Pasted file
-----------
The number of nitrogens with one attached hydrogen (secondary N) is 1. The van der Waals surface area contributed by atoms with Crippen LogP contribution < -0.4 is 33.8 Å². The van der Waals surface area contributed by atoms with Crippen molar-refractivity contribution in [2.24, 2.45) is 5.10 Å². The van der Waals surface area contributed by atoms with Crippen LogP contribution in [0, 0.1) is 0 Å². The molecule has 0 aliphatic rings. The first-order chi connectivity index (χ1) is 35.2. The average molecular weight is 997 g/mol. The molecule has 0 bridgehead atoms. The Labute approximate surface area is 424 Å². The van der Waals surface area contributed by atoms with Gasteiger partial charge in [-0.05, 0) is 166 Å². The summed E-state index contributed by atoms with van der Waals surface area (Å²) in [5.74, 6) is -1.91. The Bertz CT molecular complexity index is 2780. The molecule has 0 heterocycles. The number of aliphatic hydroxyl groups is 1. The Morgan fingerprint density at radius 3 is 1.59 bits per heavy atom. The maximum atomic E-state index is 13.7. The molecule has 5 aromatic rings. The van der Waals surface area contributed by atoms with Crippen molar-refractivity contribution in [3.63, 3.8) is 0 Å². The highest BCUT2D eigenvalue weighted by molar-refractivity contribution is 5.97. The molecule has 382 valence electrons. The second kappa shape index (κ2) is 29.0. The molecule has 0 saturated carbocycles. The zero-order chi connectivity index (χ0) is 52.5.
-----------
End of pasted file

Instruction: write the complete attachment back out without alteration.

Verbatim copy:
The number of nitrogens with one attached hydrogen (secondary N) is 1. The van der Waals surface area contributed by atoms with Crippen LogP contribution < -0.4 is 33.8 Å². The van der Waals surface area contributed by atoms with Crippen molar-refractivity contribution in [2.24, 2.45) is 5.10 Å². The van der Waals surface area contributed by atoms with Crippen LogP contribution in [0, 0.1) is 0 Å². The molecule has 0 aliphatic rings. The first-order chi connectivity index (χ1) is 35.2. The average molecular weight is 997 g/mol. The molecule has 0 bridgehead atoms. The Labute approximate surface area is 424 Å². The van der Waals surface area contributed by atoms with Gasteiger partial charge in [-0.05, 0) is 166 Å². The summed E-state index contributed by atoms with van der Waals surface area (Å²) in [5.74, 6) is -1.91. The Bertz CT molecular complexity index is 2780. The molecule has 0 heterocycles. The number of aliphatic hydroxyl groups is 1. The Morgan fingerprint density at radius 3 is 1.59 bits per heavy atom. The maximum atomic E-state index is 13.7. The molecule has 5 aromatic rings. The van der Waals surface area contributed by atoms with Crippen molar-refractivity contribution in [3.63, 3.8) is 0 Å². The highest BCUT2D eigenvalue weighted by molar-refractivity contribution is 5.97. The molecule has 382 valence electrons. The second kappa shape index (κ2) is 29.0. The molecule has 0 saturated carbocycles. The zero-order chi connectivity index (χ0) is 52.5.